Sleeping has evolved to become such a luxury and no longer a life necessity that it used to be. People seldom get to sleep all eight hours of uninterrupted sleep like we used to because distractions are everywhere keeping us away from our bed and make us stay up until the early morning hours. We can’t get enough of the web and social media and it has greatly changed our sleeping habits too. Most people nowadays thrive at night partly because the Internet connection is faster and you don’t have others to compete with the bandwidth that slows down the speed.
Back then, people had nothing better else to do once night time falls so they simply sleep. Even the television did not have enough shows to air until cable TV came. But now, you won’t run out of things to do and see on the web. As long as you have a fast Internet connection, you’re free to do just about everything under the sun (under the moon, in this case). However, there are also other things that keep people up at night and it is far from enjoyable, unlike social media. Medical conditions like sleep apnea is a terrible malady since it doesn’t only bother the person suffering from it but the patient’s significant other (partner or spouse) since the snoring is as terrible as the accompanying risks of such a diagnosis.
Untreated sleep apnea can increase blood sugar, blood fat, stress hormones, and blood pressure in just a few days, new research finds.
The study, published in the Journal of Clinical Endocrinology & Metabolism, adds further support for the consistent use of continuous positive airway pressure (CPAP), a machine that increases air pressure in the throat to keep the airway open while a patient sleeps.
“This is one of the first studies to show real-time effects of sleep apnea on metabolism during the night,” says Jonathan Jun, assistant professor of medicine at the Johns Hopkins University School of Medicine and the paper’s senior author.
Obstructive sleep apnea affects 20 to 30 percent of adults, previous studies showed. It occurs when the upper airway closes off during sleep, temporarily interrupting breathing.
Sleep apnea is a major health risk since it predisposes you to other equally deadly conditions like heart disease and diabetes. It is a major bother too because of the loud snoring and the mere fact that a person suffering from sleep apnea literally stops breathing many times during his/her sleep.
The death last year of actor Carrie Fisher, best known for her role as Princess Leia in the Star Wars franchise, was due to sleep apnoea and other causes, the Los Angeles County Coroner’s Office said in a statement on Friday.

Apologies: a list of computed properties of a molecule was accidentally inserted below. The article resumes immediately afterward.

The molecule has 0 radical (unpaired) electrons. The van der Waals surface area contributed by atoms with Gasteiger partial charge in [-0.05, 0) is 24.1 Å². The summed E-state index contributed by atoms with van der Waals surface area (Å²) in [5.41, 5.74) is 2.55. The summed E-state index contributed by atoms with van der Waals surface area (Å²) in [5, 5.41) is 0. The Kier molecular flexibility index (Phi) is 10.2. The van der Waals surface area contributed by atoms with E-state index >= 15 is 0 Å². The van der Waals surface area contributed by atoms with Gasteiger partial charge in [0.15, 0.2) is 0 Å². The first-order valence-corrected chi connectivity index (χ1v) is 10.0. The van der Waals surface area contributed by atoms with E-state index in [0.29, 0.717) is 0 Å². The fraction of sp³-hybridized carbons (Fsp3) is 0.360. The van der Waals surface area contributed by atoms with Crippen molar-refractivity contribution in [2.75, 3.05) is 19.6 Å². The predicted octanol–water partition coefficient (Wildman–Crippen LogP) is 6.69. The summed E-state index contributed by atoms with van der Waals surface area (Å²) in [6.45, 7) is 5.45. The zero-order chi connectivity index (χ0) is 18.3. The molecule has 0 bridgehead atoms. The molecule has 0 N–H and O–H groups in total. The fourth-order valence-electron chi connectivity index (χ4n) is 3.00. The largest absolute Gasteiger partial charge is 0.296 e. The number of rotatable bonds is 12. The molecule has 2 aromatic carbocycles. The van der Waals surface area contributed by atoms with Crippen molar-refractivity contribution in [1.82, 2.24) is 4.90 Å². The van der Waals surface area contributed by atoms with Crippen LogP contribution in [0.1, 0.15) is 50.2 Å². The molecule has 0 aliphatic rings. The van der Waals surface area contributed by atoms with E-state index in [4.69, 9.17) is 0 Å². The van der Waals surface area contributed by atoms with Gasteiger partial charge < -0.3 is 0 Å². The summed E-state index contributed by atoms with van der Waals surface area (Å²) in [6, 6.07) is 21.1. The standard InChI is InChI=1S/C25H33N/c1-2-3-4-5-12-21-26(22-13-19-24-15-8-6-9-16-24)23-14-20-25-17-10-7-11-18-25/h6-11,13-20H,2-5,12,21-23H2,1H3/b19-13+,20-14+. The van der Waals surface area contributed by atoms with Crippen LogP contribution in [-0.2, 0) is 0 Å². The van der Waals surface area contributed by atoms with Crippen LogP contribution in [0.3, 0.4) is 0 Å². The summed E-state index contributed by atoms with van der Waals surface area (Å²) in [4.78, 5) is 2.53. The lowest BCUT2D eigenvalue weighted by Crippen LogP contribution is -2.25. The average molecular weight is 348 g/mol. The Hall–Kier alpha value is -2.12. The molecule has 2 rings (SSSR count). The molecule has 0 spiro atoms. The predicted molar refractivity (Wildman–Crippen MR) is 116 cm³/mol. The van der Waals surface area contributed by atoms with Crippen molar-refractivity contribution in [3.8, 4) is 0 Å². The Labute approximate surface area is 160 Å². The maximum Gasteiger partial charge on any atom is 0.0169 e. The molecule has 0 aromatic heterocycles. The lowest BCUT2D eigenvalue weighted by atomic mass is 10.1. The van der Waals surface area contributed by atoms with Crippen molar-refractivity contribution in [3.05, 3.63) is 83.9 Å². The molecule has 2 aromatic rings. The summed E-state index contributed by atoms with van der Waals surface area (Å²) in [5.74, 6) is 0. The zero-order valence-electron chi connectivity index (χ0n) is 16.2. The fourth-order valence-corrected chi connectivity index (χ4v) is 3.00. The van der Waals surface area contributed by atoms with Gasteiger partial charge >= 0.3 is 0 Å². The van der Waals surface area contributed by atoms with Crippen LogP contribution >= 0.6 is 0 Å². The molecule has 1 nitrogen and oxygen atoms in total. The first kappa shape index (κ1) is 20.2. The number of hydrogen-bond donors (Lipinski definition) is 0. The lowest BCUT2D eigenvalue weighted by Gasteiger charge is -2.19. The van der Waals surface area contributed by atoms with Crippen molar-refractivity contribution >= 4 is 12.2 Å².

Sleep apnoea is a potentially serious sleep disorder in which breathing repeatedly stops and starts.
Fisher died aged 60 on December 27th, four days after she became unresponsive on a flight from London to Los Angeles and was rushed to a hospital.
You can really die from sleep apnea especially if you are older and already battling with pre-existing health conditions. Losing sleep is the least you want to suffer from as you age but that’s what you get with sleep apnea. Moreover, just be reminded again of the fact that your breathing temporarily stops if you have sleep apnea. It’s a deadly symptom for patients with cardiac conditions and death may be inevitable in a short span of time.
So, why face such a risk if there are interventions at your disposal that won’t just relieve you of the annoying symptoms of sleep apnea but save your life from such a great danger too? Most patients aren’t thrilled with conservative sleep apnea treatments like CPAP for this reason: https://snoringmouthpiecereview.org/why-a-cpap-machine-is-probably-not-for-you. But do not lose hope because there are alternatives you can try that may not be as effective as CPAP but still good enough to save you (and your partner) from sleepless nights and hopefully extend your life to. An example of such a device is this: https://snoringmouthpiecereview.org/zquiet, which is easy to use and quite affordable too, so sleep apnea becomes a thing of past for you.
Sleep Apnea Side Effects Can Kill is courtesy of The Snoring Mouthpiece Review